Arizona Republic from Phoenix, Arizona on June 14, 1997 · Page 58
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Arizona Republic from Phoenix, Arizona · Page 58

Phoenix, Arizona
Issue Date:
Saturday, June 14, 1997
Page 58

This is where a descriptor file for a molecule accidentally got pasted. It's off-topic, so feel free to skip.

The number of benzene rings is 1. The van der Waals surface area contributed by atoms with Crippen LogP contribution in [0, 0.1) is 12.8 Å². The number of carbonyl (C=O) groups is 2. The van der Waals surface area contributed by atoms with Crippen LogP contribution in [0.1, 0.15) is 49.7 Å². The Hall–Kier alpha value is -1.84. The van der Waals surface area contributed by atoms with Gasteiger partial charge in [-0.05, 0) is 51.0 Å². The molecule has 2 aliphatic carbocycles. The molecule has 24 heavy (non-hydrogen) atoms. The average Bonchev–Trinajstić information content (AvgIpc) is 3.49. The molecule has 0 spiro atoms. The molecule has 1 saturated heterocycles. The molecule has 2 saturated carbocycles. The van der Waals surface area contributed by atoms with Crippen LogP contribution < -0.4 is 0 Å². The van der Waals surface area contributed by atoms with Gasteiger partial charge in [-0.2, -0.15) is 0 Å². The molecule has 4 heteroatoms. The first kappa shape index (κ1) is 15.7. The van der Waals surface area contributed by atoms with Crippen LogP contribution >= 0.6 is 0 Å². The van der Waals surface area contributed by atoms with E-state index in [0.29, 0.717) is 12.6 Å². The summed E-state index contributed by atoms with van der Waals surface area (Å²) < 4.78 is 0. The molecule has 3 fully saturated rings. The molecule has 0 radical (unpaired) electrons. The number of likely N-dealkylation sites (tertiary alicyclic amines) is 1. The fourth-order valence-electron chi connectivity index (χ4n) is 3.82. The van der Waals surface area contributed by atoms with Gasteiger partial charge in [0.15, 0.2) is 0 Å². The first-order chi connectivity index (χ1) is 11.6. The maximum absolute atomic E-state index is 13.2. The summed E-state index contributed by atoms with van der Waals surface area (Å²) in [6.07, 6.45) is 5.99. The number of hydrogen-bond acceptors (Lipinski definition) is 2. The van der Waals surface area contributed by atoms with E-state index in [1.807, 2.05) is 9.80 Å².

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Saturday, June 14, 1997 The Arizona Republic C2I MOTORSPORTS n Armijo's picks Miller 400 Winner: Jeff Burton. Jeff Gordon has won of 6 of 13 and four of the past seven races. But he's also never won at Michigan International Speedway. Canadian Grand Prix Winner: Jacques Villeneuve. But don't overlook Ferrari driver Michael Schumacher. Schumacher has three wins, but also three DNF's. Pennzoil Excitement Nationals Winner: Kenny Bernstein (top fuel). Dean Skuza (funny car). Warren Johnson (pro stock). . n u n n The Arizona Republic MARK ARMUO The Arizona Republic 111 I 5 UUl 115 ' Jul. s A ' k , V. V Luyendyk, Foyt deserve1 penalties Two suggestions. After five straight wins by Championship Auto Racing Teams drivers Paul Tracy and Greg Moore, why not change it to Canadian Auto Racing Teams? As for the Indy Racing League, Indy Rasslin' League has a nice ring to it, don't you think? Although U.S. Auto Club officials likely won't decide what penalties, if any, to hand A.J. Foyt and Arie Luyendyk for a one-sided post-race scuffle, following a controversial finish in an 1RL race last week at Texas Motor Speedway, this corner believes some type of discipline is needed. Yes, Luyendyk was wrong and should be reprimanded for entering the victory lane celebration involving Foyt and initial winner Billy Boat. But Foyt overreacted when back-handing Luyendyk and knocking him to the ground. Foyt should be heavily fined. A slap on the wrist won't cut it, not with IRL still battling a credibility problem. While no one should forget the double white-flag fiasco that plagued an Australian CART race earlier this season, the fledgling IRL can't afford embarrassing incidents such as what occurred on the final lap of the Indianapolis 500 and the scoring malfunction at Texas. "What happened has nothing to do with the integrity of (the IRL)," IRL Executive Vice President Cary Agajanian said. "Every organization, whether it's the (National Football League), CART, NASCAR or us, makes mistakes. It happens." Still, because of the snafus, rumors are rampant the IRL soon will replace USAC with its own in-house officiating arm. One IRL source said the league was hoping to wait until after this season to replace USAC. But what happened at Indy and Texas prioritized the change. Slim fast Since Connie Kalitta decided to take a '" leave of absence in April to concentrate on his air-cargo business, son Scott Kalitta has made the most of the slimmed-down team. Scott ended an 1 1 -month victory drought two months ago and is optimistic as the season enters its halfway point. "It's starting to become fun again," the . younger Kalitta said. "One car is easier than two." Kalitta also has lost 30 pounds in the offseason, allowing him to race within 10 pounds of the minimum car-and-driver weight limit of 2,100 pounds. And Kalitta credits new crew chief Ed McCulloch for the turnaround. McCulloch replaced Dick LaHaie, who recently left the team. "Dick was really intense," Kalitta said. "Ed is a little bit easier to work with." ill 713 A. J. Foyt After his scuffle with Arie Luyendyk in Texas, the Indy Racing League is looking more like the World ' Wrestling Federation. Homesteading Welcome to Indianapolis West, home for Indy Racing League's Luyendyk (Scotts-dale), Boat (Glendale) and Billy Roe (Gilbert). The Valley also is well-represented by transplanted Championship Auto Racing Teams drivers Paul Tracy of Parker and Scottsdale, P.J. Jones of Scottsdale and Mark Blundell of Paradise Valley. Adrian Fernandez also is moving to the Valley in October after the CART season. Fernandez, a native of Mexico, is moving from West Bloomfield, Mich., because "it's too cold back there." Blundell, a native of England, moved here from Florida four months ago and is living in a house owned by CART car owner Bruce McCaw. McCaw bought the home four years ago, but only lives part-time in the Valley. "I'm in the process of buying a house in Scottsdale, just a few hundred yards from Arie," Blundell said. "I first came here in 1991 for the Formula One race and it struck me as a great place. There seems to be a lot of stuff to do. Florida is a little too humid." Around the circuit Individual race tickets to Phoenix International Raceway's five 1997-98 races go on sale June 24 at 8 a.m. More than $80,000 in counterfeit merchandise and cash, as well as three vehicles used to transport the items, were confiscated by local authorities and Texas Motor Speedway officials during the the IRL race week. Kmart and Dura-Lube will jointly sponsor PIR's NASCAR Winston Cup race Nov. 2. When will Formula One officials stop stepping on their tongues? The CBC asked Moore to replace Jackie Stewart as a commentator for Sunday's Canadian Grand Prix, but F-I officials protested because Moore drives for CART. Please. Blundell, however, got no such treatment when it was learned he would be helping out the BBC's team. . m aiOTMDire savors win By Mark Armljo The Arizona Republic When a driver has gone where Whit Bazemore has gone, which is on a journey to the darkest corners of the sport, winning always beomes sweeter. So it was with little surprise that Bazemore jubilantly welcomed career National Hot Rod Association Funny Car victory No. 1 two weeks ago at Topeka, Kan. You wait nine seasons to taste the moment, and the emotions are bound to build. "It was like we knocked 10 monkeys off our back," said Bazemore, who made it into the championship round for only the second time in his career. Hard to believe that six years ago, Bazemore hated drag racing. Absolutely loathed it. So disenchanted with the sport was Bazemore, he used to go to bed at night hoping the alarm clock wouldn't go off race mprning. "Driving scared the hell out of me," Bazemore said. "I woke up every day of a race praying it would be raining so I wouldn't have to drive." Bazemore, 34, got up anyway. Now, a team of Clydesdales couldn't drag the Indianapolis driver away from the dragstrip. "I enjoy it so much that if I couldn't race, it would upset me a lot," Bazemore said. "I couldn't take it." Different story in 1991. "There were a lot of times back then when I didn't like racing," Bazemore said. "I mean, it's a hard job sometimes. These cars can scare the hell out of you. Driving made me uncomfortable." No wonder. ' Two major fires early in his Funny Car career nearly left Bazemore shellshocked and unwilling to continue. "I didn't like being involved in something that was beyond my control," Bazemore said. "I didn't like being in a burning car going 240 miles per hour. It got to me." Somehow, however, Bazemore found the strength to tough it out. "I made myself go on," Bazemore said. "I think I kept going because of a fear of MA - , n " VST W- ,Jh v; t ;, -y j. After nine years of racing in the NHRA, Whit Bazemore finally got a victory. He reached the point a few years ago of de testing his job as a driver, but perseverance kicked in and he kept racing despite two accidents. Bazemore is loving the sport now, and that win should keep him going. Special for The Republic failure. I just couldn't let myself quit without having success. "I don't know how healthy that kind of thinking is. It's probably not really right to think that way. But I enjoy racing 200 percent more than I used to." Until two weeks ago, however, Baze-more's enjoyment hadn't transferred into wins. That part wasn't very enjoyable at all. It got so discouraging, Bazemore began to question his ability. "I've always been confident, almost to the point of cockiness," said Bazemore, who for many years raced with a smaller budget until bagging a major sponsor (Team Winston) last season. "I knew I had what it took. But it doesn't matter what you think, what matters is 'the results. If you don't win, you're not good. It's black and white. "So, when I wasn't winning all these years, it's easy to find yourself thinking, 'What's wrong with me? Why can't I do this as well as John Force?' I had a huge desire to win. But it just didn't happen for a long time." Worse, when a second motorcycle accident last season forced Bazemore to miss the final three races of the season because of a broken left leg and serious knee injuries, relief driver Dale Pulde stepped in and won at Dallas. Talk about an inferiority complex. "I'll admit, that was a little difficult for me," said Bazemore, fifth in the driver's standings entering the Pontiac Excitement Nationals on Sunday at Columbus, Ohio. "I was happy for the team because it's my team. They are guys I hired. "We started at zero nine years ago and built this team up. Then, to win, no matter who was driving, was a good feeling. But, yes, it was definitely on my mind that Dale had won and I hadn't." ; After recovering from an eight-week hospital stay, Bazemore entered this season determined to end the winless drought. Bazemore . made it to the semifinals in two of the first national events of the season, including the ATSCO Nationals at Firebird International Raceway Park, then he hit a rough stretch in which he couldn't advance past the second round until Topeka. Then just like that, it all came together. Bazemore unleashed four straight 300 mph passes during final eliminations. New chemistry fuels Team KranefussHaas By Mark Arm i jo The Arizona Republic Ask NASCAR Winston Cup car owner Michael Kranefuss to describe the difference separating this season from last season and he'll give two. Jeremy Mayfield and Paul Andrews. Mayfield, who replaced John Andretti late last season, is 10th in the driver's standings entering the Miller 400 on Sunday at Michigan International Speedway. Andrews, who came aboard this season, is a seasoned crew chief, having played a large role in helping the late Alan Kulwicki capture the 1992 driving championship. Together, Mayfield and Andrews have given Team KranefussHaas what it apparently didn't have last season: chemistry. A year ago, the word wasn't in the team's vocabulary. "Things had pretty much broken down between me and John and (former chief mechanic) Tim Brewer," said Kranefuss, who shares co-ownership with Carl Haas. "I realized too late how bad it was. We kept talking and talking, and we'd go to the racetrack and see some improvements. "Then, two weeks later, it was same old, same old. This is a professional sport. There are people (sponsors) expecting better things from us than ending up in the wall. "That's the difference between (Andretti) and Jeremy. When you give Jeremy a bad car, he doesn't wreck. He just backs off. With John, he still was trying to win, and it was costly for the team." ' ' , . ) i - j) , , ; I ' l 11 i i 1 Jeremy Mayfield In the end, it cost Andretti his job. In 53 starts for Kranefuss spanning two seasons, Andretti had seven top-10 finishes and 17 races in which he didn't finish because of accidents or mechanical failures.. In 20 starts, Mayfield already has five top-10 finishes. But it's unfair to place all the blame on Andretti, who, ironically, replaced Mayfield on the team owned by Cale Yarborough. Although Andretti wound up 30th in the final driver's standings, much of a team's performance is based on compatibility and its ability to communicate, not just driving talent. Some combinations work, some don't. "It didn't work out with John and this race team, but I really believe a driver has to be with the right team," said Mayfield, who only had three top-10 finishes in 62 starts for Yarborough. "Dale Jarrett is a prime example. Look what he's done since going to (car owner Robert Yates)." And look what's happened to Mayfield, who sees more than a light at the end of a tunnel. He sees a trophy with his name on it. "Realistically, we thought we were a year (away) from winning at the beginning of the season," Mayfield said. "But we've got a lot of the mechanical stuff fixed that we were having problems with, and I really feel like we can go to Michigan and win." DRIVER STANDINGS Wlniton&ip Dmg&acing i NHRA Winston Cup Points Top Fuel: Points 1. Terry Labonte 1,955 1. Gary Scelzi ' '! 844 (tie) Jeff Gordon 1,955 2. JoeAmato 687 3. Mark Martin 1,894 3. Kenny Bernstein 549 4. Dale Jarrett 1,826 Funny Car: , 5. Jeff Burton 1,772 1. John Force 747 6. Dale Earnhardt 1,687 2. Randy Anderson 567 7. Bobby Labonte 1,602 3.' Chuck Etchells 566 8. Ricky Rudd ' 1,586 Pro Stock: 9. Michael Waltrip 1,508 1. Jim Yates :' 787 10. Jeremy Mayfield . 1,467 2. Warren Johnson 754 3. Kurt Johnson 649 , . . . Grand National Indy Racing League Pmnt, 1. Mike Groff ul NASCAR Grand National Points 2. Davey Hamilton 143 1- Randy LaJoie 2,218 3. Buzz Calkins 137 2- Todd Bodine 2,208 4. Tony Stewart 133 3. Phil Parsons 1,990 5. Marco Greco 131 Jeff Green 1,898 5. Steve Park 1,816 CART Points Formula One 1. Paul Tracy 94 Formula One pojnts 2. Michael Andretti ,86 i Jacques Villeneuve 30 ' 3. ; Greg Moore 85 2. Michael Schumacher 27 4. Jimmy Vasser 69 3 Oliver Panis 15 5. AlexZanardi 67 4 Eddie Irvine 14 Sources : Associated Press, Indy Racing League 5. David Coulthard 11 The Arizona Republic RACES ON TV NASCAR: Winston Cup Miller 400 . TV: 10 a.m., Sunday, CBS Defending champion: Rusty Wallace Site: Brooklyn, Mich. Race is No. 14 of 32 this season, scheduled for 200 laps (400 miles) over 2-mile Michigan International Speedway oval. Skinny; It pays to start near the front at Roger Penske's racetrack in the Michigan countryside. Of Winston Cup's 55 career races there, 49 winners have started from the first five rows, and 36 have started from the first two rows. Thirteen winners have started from the pole. But over the last 10 races, only winners Rusty Wallace and Bobby Labonte have repeated. Wallace; however, isn't exactly on a tear. He has six DNFs in 13 starts this season. Opposite Wallace is Mark Martin, who has seven straight top-five finishes. FORMULA ONE: Canadian Grand Prix TV: 9:45 a.m. Sunday, ESPN2 Defending champion: Damon Hill Site: Montreal, Canada Race is No. 7 of 17 this season, scheduled for 69 laps (189.543 miles) over 2.747-mile Gilles Villeneuve road course. Skinny: The twisting circuit favors cars that can brake and accelerate in and out of turns, which could mean bad news for Williams-Renault driver Jacques Villeneuve. Villeneuve's focus also may come into play as he has to deal with off-track ordeals this week. Because he has openly criticized new technical and safety rules scheduled to be implemented next season, Villeneuve was summoned to Paris on Wednesday to meet with the sport's governing body, the International Automobile Federation. Still, this is Villeneuve's home track (it is named after his late father), and he finished second here last season. ,' Michigan Speedway This facility is recognized of motorsports' premier speedways partly because of its wide racing surface and , high banking. ' Miller 400 Defending champ: Rusty Wallace Race record: Rusty Wallace, 166.033 mph, set June 23,1996 Qualifying record: Jeff Gordon, 186.611 mph, set June 16, 1995 . I j0S Turn 4 " . trStainlsh Pitarea A It iuiii i limn iBiiyiu. c nines s ff Banking: Straights; Front -12, jm2 Jf l Back-5, Corners-1 8 S CvK Turn 2 ?' MICHIGAN, Lansing . - Associated Press